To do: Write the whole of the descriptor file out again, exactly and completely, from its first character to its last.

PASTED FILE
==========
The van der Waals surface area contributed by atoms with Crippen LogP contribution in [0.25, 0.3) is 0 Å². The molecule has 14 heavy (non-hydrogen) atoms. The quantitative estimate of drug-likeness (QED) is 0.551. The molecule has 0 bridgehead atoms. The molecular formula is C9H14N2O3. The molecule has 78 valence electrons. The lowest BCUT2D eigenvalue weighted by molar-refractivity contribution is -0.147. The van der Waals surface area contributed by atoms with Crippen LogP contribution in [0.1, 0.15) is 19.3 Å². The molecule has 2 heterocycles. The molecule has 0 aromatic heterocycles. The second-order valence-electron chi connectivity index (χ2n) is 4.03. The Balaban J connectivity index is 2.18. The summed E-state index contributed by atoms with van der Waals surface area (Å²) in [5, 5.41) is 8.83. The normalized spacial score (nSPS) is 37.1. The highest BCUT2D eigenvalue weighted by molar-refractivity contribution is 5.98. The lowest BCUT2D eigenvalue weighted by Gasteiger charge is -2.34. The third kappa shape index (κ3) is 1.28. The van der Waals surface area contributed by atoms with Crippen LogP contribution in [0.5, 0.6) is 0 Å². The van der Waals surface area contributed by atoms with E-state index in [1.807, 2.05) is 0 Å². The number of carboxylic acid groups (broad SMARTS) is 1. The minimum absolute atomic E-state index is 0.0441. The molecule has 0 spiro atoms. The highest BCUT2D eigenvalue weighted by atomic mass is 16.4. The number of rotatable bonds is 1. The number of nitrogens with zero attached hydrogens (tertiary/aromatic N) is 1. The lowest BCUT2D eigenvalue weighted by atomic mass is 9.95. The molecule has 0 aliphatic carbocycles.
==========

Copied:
The van der Waals surface area contributed by atoms with Crippen LogP contribution in [0.25, 0.3) is 0 Å². The molecule has 14 heavy (non-hydrogen) atoms. The quantitative estimate of drug-likeness (QED) is 0.551. The molecule has 0 bridgehead atoms. The molecular formula is C9H14N2O3. The molecule has 78 valence electrons. The lowest BCUT2D eigenvalue weighted by molar-refractivity contribution is -0.147. The van der Waals surface area contributed by atoms with Crippen LogP contribution in [0.1, 0.15) is 19.3 Å². The molecule has 2 heterocycles. The molecule has 0 aromatic heterocycles. The second-order valence-electron chi connectivity index (χ2n) is 4.03. The Balaban J connectivity index is 2.18. The summed E-state index contributed by atoms with van der Waals surface area (Å²) in [5, 5.41) is 8.83. The normalized spacial score (nSPS) is 37.1. The highest BCUT2D eigenvalue weighted by molar-refractivity contribution is 5.98. The lowest BCUT2D eigenvalue weighted by Gasteiger charge is -2.34. The third kappa shape index (κ3) is 1.28. The van der Waals surface area contributed by atoms with Crippen LogP contribution in [0.5, 0.6) is 0 Å². The van der Waals surface area contributed by atoms with E-state index in [1.807, 2.05) is 0 Å². The number of carboxylic acid groups (broad SMARTS) is 1. The minimum absolute atomic E-state index is 0.0441. The molecule has 0 spiro atoms. The highest BCUT2D eigenvalue weighted by atomic mass is 16.4. The number of rotatable bonds is 1. The number of nitrogens with zero attached hydrogens (tertiary/aromatic N) is 1. The lowest BCUT2D eigenvalue weighted by atomic mass is 9.95. The molecule has 0 aliphatic carbocycles.